Home > coach issues, college basketball > Don’t Get it Twisted: Bobby Knight is a Quitter.

Don’t Get it Twisted: Bobby Knight is a Quitter.

February 5, 2008

Every time I check my RSS feeds’ sports sections, I see some reverential piece about what Bob Knight means to college basketball. And certainly, despite the boorish behavior and antagonistic attitude, he’s proven to be a great teacher of basketball. His lack of big successes over the past 15 or so years is notable, but anyone can see his teams competing, never quitting, and moving the basketball around. He graduates his players, gave his salary back at Texas Tech because he felt he didn’t deserve it. He was the lightning rod who loved the power and attention, he has coached great players and great coaches (Isiah Thomas, Mike Krzyzewski, Steve Alford are some notable ones.

Kudos to that.

But a midseason retirement smacks of Bobby Petrino behavior. Basketball at Texas Tech, it was too tough? Bob Knight was tired? It wasn’t fun for him? All of the players he made do wind sprints, they were tired too. It wasn’t fun for them. The constant drilling, the regimented nature of college basketball, it’s tough on the kids too. But he wouldn’t have them quit. He would NEVER have accepted a quitter. Bob Knight represented commitment when you didn’t think you had any more in you. He represents dedication. Toughness. Stubbornness.

It’s one thing to be pushed out or asked to step down for poor performance. Or to announce your retirement effective the end of the season. But quitting is the one thing sports fans hate from their players, and they should hate it more from their coaches, the people who are supposed to instill those values in the players, and by extension, inspire us to our own intestinal fortitude.

Usually, everyone knows the resignation as a soft firing. And when the coach just up and quits mid season, it brings the bile out of the players who put their trust in their head man (or woman). Just the other day, I heard Joey Harrington unable to hold his tongue when asked about Petrino’s punk move to quit the Atlanta Falcons with weeks left in the regular season on NPR’s Wait Wait Don’t Tell Me. Even Bill Parcells with his wanderlust waits until the end of the season to move on. Only Pat Riley is comparable with his quit, then remove the new coach, then quit again… and even he’s waiting until the end of this season. Quitting mid-season is a punk move.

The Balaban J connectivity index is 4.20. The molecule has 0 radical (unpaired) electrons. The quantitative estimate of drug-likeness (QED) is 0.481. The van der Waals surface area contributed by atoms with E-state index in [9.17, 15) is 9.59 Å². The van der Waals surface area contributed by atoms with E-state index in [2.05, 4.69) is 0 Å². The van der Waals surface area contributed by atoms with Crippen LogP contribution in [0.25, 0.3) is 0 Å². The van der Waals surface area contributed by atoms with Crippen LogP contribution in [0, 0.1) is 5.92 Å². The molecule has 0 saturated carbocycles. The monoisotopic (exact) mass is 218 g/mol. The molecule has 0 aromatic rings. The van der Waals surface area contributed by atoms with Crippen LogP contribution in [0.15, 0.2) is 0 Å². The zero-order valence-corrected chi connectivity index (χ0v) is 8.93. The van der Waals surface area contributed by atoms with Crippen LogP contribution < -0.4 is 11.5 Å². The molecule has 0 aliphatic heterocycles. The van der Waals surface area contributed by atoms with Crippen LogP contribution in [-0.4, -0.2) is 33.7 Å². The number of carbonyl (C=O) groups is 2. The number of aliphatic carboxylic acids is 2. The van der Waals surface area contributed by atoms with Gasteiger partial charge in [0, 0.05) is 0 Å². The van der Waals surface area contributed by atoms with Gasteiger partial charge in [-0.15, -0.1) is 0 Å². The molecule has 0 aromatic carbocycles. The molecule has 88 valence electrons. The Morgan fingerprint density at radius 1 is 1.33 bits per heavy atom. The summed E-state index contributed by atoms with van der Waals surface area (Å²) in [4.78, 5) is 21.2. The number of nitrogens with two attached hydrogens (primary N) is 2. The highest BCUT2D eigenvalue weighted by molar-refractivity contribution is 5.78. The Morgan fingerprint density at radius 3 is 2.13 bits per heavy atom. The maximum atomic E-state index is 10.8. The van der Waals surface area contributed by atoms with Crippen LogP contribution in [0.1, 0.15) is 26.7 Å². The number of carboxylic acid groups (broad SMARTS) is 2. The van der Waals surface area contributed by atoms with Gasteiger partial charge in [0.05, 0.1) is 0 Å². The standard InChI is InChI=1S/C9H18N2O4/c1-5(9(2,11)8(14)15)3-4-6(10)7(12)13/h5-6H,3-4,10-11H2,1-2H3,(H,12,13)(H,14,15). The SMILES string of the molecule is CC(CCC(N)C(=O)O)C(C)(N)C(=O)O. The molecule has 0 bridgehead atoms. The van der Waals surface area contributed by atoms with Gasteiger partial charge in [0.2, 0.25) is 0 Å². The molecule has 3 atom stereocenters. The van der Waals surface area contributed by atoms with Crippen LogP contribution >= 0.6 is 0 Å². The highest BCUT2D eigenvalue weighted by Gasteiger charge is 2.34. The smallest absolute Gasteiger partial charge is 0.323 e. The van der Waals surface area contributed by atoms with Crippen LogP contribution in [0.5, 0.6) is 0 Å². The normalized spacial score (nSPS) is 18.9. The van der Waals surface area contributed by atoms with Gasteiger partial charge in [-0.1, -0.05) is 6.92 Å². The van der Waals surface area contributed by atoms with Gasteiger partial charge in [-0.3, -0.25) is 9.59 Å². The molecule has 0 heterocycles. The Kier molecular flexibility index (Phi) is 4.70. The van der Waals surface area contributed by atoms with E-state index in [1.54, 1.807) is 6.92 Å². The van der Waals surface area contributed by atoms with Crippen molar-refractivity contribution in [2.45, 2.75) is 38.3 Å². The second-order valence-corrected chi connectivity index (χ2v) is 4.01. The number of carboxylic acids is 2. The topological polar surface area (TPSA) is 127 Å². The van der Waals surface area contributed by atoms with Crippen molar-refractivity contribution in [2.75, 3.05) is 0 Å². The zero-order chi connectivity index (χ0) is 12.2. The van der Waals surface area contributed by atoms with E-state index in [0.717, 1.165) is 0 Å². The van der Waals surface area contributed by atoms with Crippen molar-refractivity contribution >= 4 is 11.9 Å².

It’s a sad day. Gary Parrish of CBS Sportsline speaks on how quitting casts an unfavorable light on Bob Knight’s legacy and obviously, I agree.

Bob Knight is turning the reins over to his son, Pat, who played for his father, has grown up with basketball, is the assistant head coach (now head man at Texas Tech) and has even coached a few games. But Bob Knight is leaving the Red Raiders with an untested legacy coach who we’ve never seen as a head man for a full season. Sometimes the “legendary head man naming a successor” plan works (Washington State, Drake) well. And a lot of times, it just doesn’t work at all (Georgetown, St. John’s, Oklahoma State).

But Bob Knight has sullied his legacy, no doubt.

So let’s look at a top ten of Bob Knight moments via YouTube. These cover the media blowups, when the better or worse moments probably behind the scenes. Now we know where Belichick learned his media style from.

(a continuation from the earlier post on Bob Knight)

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  1. fromthefieldtothecourt
    February 6, 2008 at 1:12 am

    Perhaps this wasn’t a bad move if his intention was to make sure his son got the head coaching job and TX Tech didn’t have a chance to re-think it. He’s set his son up with the chance to finish strong and make the NCAA Tournament. Not a bad move as far as Pat Knight is concerned. Just another angle…

    Andrew

    http://ftftc.wordpress.com

  1. March 15, 2009 at 8:05 am
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